- Women as Subject and Object of the Gaze in Tragedy*
The project of this article, and of this volume as a whole, must be situated in contemporary interest in the related topics of the ‘gaze,’ the body, and performance.1 Gaze theory is indebted to Lacanian psychoanalytic theory, which postulates the infant’s gaze in the ‘mirror stage’ as formative of its subjectivity: the infant looking at himself in the mirror is jubilant in his misrecognition of the wholeness of the image as a sign of his own physical integration, but soon experiences alienation (Lacan 1977).2 Thus, following existentialism and Sartre in particular, Lacan recognizes that there is another gaze or look outside that of the subject’s own (Lacan 1981, 67–78, 84; Sartre 1956, 252–66). That external gaze is also significant in Foucault’s notions of discipline and spectacle exemplified by the Panopticon of Jeremy Bentham, where the inmates are visible at all times, but the guards are invisible: “visibility is a trap” (Foucault 1977, 200–7).
These concerns are also of central interest to feminists who, since the time of Mary Wollstonecraft, have engaged with the problem of women as objects of the male gaze.3 As is often pointed out, John Berger (1972, 47) made the important claim that woman in culture is “to be looked at”:
Men act and women appear. Men look at women. Women watch themselves being looked at. This determines not only most relations between men and women but also the relation of women to themselves. The surveyor of woman in herself is male: the surveyed female. Thus she turns herself into an object—and most particularly an object of vision: a sight.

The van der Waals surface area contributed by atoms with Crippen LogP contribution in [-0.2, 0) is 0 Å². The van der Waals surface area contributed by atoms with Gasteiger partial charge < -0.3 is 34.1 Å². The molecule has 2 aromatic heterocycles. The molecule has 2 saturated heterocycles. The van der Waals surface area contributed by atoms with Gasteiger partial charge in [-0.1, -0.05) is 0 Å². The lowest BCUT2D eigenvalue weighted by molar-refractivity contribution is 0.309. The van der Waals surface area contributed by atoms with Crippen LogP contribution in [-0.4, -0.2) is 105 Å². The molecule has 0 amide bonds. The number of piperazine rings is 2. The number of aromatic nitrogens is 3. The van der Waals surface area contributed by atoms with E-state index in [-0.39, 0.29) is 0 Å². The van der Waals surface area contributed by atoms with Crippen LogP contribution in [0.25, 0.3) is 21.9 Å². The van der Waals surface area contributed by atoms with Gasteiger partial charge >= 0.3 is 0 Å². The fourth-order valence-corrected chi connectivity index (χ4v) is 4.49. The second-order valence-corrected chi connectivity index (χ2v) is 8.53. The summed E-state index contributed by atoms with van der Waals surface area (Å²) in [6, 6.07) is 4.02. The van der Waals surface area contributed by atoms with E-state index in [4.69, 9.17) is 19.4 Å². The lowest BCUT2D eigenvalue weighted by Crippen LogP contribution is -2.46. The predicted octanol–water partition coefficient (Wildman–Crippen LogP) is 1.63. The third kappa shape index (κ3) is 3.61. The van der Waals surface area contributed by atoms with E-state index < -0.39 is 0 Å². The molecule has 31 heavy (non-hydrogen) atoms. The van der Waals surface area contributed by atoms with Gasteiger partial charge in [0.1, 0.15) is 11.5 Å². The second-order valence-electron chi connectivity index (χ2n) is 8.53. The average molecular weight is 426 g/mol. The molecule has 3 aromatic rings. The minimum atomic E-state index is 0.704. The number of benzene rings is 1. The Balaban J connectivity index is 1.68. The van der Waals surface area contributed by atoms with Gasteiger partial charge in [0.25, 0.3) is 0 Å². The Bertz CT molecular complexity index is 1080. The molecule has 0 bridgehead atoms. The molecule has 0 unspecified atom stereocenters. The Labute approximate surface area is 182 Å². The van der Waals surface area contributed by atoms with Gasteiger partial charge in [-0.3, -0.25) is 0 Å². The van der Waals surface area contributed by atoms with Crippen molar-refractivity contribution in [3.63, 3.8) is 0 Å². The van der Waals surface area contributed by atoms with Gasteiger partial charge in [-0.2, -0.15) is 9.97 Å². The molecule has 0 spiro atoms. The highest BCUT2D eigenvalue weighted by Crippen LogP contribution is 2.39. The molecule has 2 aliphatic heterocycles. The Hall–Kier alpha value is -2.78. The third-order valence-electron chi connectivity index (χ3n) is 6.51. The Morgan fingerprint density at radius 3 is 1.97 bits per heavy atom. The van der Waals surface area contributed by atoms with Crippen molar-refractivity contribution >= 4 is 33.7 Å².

Lacan (1981, 75) says something similar in his work on the gaze: “At the very level of the phenomenal experience of contemplation, this all-seeing aspect is to be found in the satisfaction of a woman who knows that she is being looked at, on condition that one does not show her that one knows that she knows.4 Going further, Laura Mulvey argued that in mainstream cinema woman is the passive object for the active male gaze; furthermore, she claimed (esp. 1989b, 19–26) that that structure of viewing is fundamental to male power. Her work has been challenged and developed by others, in particular by those arguing that there are other spec-tatorial positions for women in the audience.5 In a subsequent collection of her essays, Mulvey modified some of her early statements by putting them in the [End Page 195] context of particular moments in feminist politics (1989a, vii; 1989c; see the excellent summary in Stewart 1997, 13–9).6 These hypotheses about the masculinity of the filmic gaze, and its role in objectifying women, raise important questions for my consideration of the gaze in tragedy.
We clearly cannot simply apply modern theories to antiquity, especially a theory of cinema to ancient theater, where, for one thing, many points of view replace single lens of the camera. Moreover, the visual regimes of antiquity and codes of gendered behavior were different from our own. Boys and men were the objects of the gaze, and the primary sign of respectable women’s relationship to the gaze in antiquity was their modesty or aidôs; that in turn was related, at least in ideology, to their relegation to the private sphere, not to be looked at, and to their stereotypically downcast eyes when in public.7 A woman’s failure to lower her eyes might even be taken as a sign of prostitution (Cairns 2005a, 134); hetairai and pornai were in part defined by the fact that they were available to be admired in the case of the former, and possessed in the case of the latter. In a comic fragment from Philemon’s Brothers, the prostitutes “stand there naked, lest you be deceived: look everything over … The door’s open. [Price] one obol; jump right in” (fr. 3 K-A; translation by Kurke 1999, 197). Other comic writers similarly give the impression that women for sale stand about naked, or in transparent garb, and can be bought cheaply (Euboulus, Pannychis, fr...